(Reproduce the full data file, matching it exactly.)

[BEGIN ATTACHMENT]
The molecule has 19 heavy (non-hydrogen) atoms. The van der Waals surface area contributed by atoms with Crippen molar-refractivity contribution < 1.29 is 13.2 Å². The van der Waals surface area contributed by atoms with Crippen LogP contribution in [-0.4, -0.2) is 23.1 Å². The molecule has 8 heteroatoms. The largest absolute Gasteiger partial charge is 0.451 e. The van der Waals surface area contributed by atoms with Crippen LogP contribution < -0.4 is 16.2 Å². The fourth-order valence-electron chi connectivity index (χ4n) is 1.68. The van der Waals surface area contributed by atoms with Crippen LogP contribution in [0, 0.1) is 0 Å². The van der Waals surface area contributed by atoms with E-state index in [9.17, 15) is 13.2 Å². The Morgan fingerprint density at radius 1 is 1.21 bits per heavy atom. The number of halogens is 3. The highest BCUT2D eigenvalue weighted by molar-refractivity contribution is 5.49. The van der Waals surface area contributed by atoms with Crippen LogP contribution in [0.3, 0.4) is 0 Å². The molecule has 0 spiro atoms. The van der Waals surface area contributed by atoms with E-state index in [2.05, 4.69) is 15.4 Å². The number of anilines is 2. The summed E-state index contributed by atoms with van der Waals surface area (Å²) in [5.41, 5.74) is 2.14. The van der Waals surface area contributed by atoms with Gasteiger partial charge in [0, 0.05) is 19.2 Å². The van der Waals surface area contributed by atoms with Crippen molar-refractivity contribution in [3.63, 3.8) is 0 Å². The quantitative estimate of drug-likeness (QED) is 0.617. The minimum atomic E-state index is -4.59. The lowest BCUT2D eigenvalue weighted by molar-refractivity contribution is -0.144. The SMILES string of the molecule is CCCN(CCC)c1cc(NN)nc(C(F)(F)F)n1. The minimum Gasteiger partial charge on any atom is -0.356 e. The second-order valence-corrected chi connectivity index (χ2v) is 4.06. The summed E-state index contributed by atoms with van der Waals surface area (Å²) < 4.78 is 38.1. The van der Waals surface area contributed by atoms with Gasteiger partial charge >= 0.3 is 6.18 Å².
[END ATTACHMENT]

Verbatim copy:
The molecule has 19 heavy (non-hydrogen) atoms. The van der Waals surface area contributed by atoms with Crippen molar-refractivity contribution < 1.29 is 13.2 Å². The van der Waals surface area contributed by atoms with Crippen LogP contribution in [-0.4, -0.2) is 23.1 Å². The molecule has 8 heteroatoms. The largest absolute Gasteiger partial charge is 0.451 e. The van der Waals surface area contributed by atoms with Crippen LogP contribution < -0.4 is 16.2 Å². The fourth-order valence-electron chi connectivity index (χ4n) is 1.68. The van der Waals surface area contributed by atoms with Crippen LogP contribution in [0, 0.1) is 0 Å². The van der Waals surface area contributed by atoms with E-state index in [9.17, 15) is 13.2 Å². The Morgan fingerprint density at radius 1 is 1.21 bits per heavy atom. The number of halogens is 3. The highest BCUT2D eigenvalue weighted by molar-refractivity contribution is 5.49. The van der Waals surface area contributed by atoms with Crippen LogP contribution in [0.3, 0.4) is 0 Å². The molecule has 0 spiro atoms. The van der Waals surface area contributed by atoms with E-state index in [2.05, 4.69) is 15.4 Å². The number of anilines is 2. The summed E-state index contributed by atoms with van der Waals surface area (Å²) in [5.41, 5.74) is 2.14. The van der Waals surface area contributed by atoms with Gasteiger partial charge in [0, 0.05) is 19.2 Å². The van der Waals surface area contributed by atoms with Crippen molar-refractivity contribution in [3.63, 3.8) is 0 Å². The quantitative estimate of drug-likeness (QED) is 0.617. The minimum atomic E-state index is -4.59. The lowest BCUT2D eigenvalue weighted by molar-refractivity contribution is -0.144. The SMILES string of the molecule is CCCN(CCC)c1cc(NN)nc(C(F)(F)F)n1. The minimum Gasteiger partial charge on any atom is -0.356 e. The second-order valence-corrected chi connectivity index (χ2v) is 4.06. The summed E-state index contributed by atoms with van der Waals surface area (Å²) < 4.78 is 38.1. The van der Waals surface area contributed by atoms with Gasteiger partial charge >= 0.3 is 6.18 Å².